Wednesday, December 15, 2010

Totally awesome Christmas special

This being a Bible theory blog, and it being almost Christmas, I’d better come up with something really groovy to say, something that nobody in 2000 years of exegesis has said before.

Sure, got that.

Most elements of the Biblical narrative have buddy-elements, so that one explains the other. God’s Spirit hovering over the waters in Genesis 1, for instance, is form-wise neatly repeated in Noah’s ark, containing the entire biosphere, bobbing about the flood waters, and again in Christ walking on water. If you want to know more about any of these scenes, then simply look at the others and see what you can learn.

Another example of this element & buddy-element is studied in a kind of Scripture theory called type-theology. Solomon, for instance, is an obvious “type” of Christ-as-king. If you want to know more about the kinghood of Christ, look at the kinghood of Solomon and start taking notes.

However, it sometimes happens that an element of Scriptures just sits there and has no buddy, meaning that the event or situation is nowhere repeated in Scriptures, which makes interpretation difficult. Such elements are called orphans. We don’t know where they come from, we don’t know what they’re doing there.

Finding a buddy for an orphan is really quite jolly.

One persistent Scriptural orphan is something that’s on display these pre-Christmas days in all corners of the Christian world, namely baby Jesus laying in the crib. All very romantic of course, but, cry Scripture theorists, what’s the Son of God doing laying in a crib? Why is that so important that it gets such prime Scriptural screen time?

Some have tried to tie the image of Christ in the crib to the Passover lamb introduced in the book of Exodus, but even in Exodus, no lamb is ever put in a crib. Then why is the Word In The Flesh put in a crib? The answer may lay in the book of Judges, in the nimble hands of arch-hooligan Samson.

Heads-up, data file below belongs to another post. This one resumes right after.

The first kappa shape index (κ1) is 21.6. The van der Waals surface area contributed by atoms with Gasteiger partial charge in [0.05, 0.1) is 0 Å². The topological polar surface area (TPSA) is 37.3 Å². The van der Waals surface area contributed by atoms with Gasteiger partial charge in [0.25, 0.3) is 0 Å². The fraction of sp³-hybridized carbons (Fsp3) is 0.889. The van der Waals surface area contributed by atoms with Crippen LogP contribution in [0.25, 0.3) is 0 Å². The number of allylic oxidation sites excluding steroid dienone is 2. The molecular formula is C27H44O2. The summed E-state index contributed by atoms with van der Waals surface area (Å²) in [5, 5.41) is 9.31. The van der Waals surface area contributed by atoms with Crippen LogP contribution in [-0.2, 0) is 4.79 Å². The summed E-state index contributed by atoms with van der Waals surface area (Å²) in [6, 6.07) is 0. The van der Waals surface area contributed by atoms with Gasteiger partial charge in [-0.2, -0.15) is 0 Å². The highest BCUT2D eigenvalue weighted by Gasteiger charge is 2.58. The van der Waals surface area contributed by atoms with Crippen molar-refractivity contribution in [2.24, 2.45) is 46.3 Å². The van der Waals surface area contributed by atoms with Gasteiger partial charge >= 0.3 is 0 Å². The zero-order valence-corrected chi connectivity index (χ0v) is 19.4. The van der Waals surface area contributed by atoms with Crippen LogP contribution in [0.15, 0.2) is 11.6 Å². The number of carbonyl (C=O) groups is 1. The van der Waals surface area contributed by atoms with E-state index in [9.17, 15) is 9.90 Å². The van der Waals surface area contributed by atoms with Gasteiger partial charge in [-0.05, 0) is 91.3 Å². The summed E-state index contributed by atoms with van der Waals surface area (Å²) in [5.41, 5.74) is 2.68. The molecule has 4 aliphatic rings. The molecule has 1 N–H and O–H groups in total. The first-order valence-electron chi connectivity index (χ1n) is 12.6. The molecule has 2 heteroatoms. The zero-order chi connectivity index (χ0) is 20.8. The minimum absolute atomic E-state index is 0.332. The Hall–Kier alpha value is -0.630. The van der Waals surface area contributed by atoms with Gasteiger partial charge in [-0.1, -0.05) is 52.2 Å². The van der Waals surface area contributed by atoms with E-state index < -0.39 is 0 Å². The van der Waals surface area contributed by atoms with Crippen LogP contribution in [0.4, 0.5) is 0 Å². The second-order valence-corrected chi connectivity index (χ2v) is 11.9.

But before we call on Samson, you need to know about an important principle in Scriptures called gender-inversion. That sounds rather invasive, and it probably is. Gender inversion is employed when an individual (male) turns into a group (female). Take Christ, for instance. He started His life out as a male, but now He’s incarnated in His people, which form the Body of Christ, which is feminine.

Another example is Jacob (male) who turns into Israel, which is a group and feminine. This particular gender inversion is described in gruesome detail in Genesis 32, where the English translations gingerly speak of the angel touching Jacob’s thigh, but the Hebrew reports that the angel whacks him on the membrum virile, and Jacob limps henceforth.

In Judges 14 Samson encounters a lion and rips it in half. When he returns to the scene he notices that a swarm of bees have nestled in the carcass. Samson uses this peculiar event to try to wing the Philistines out of their wardrobes, but this peculiar event is also a notorious Scriptural orphan. There is no other even that looks remotely like bees in a lion. That is, until the Christmas story was penned down.

The Hebrew word for bee is deborah. It’s a feminine noun from a root that means to speak, or rather to convey a formal message. A masculine derivative of this same root is the noun dabar, meaning word, as in the phrase Word of God.

One of the few Hebrew words for lion is ary. That’s a masculine noun from a root that means to gather up or gather around. The feminine derivative of this same root is aryeh, which means crib. In Hebrew both the lion and the crib were seen as entities that gathered, or around which a gathering occurs.

Ergo, the bee in the lion is the gender inverted equivalent of the Word in the crib.

Ho-ho-ho! Merry Christmas, everyone!

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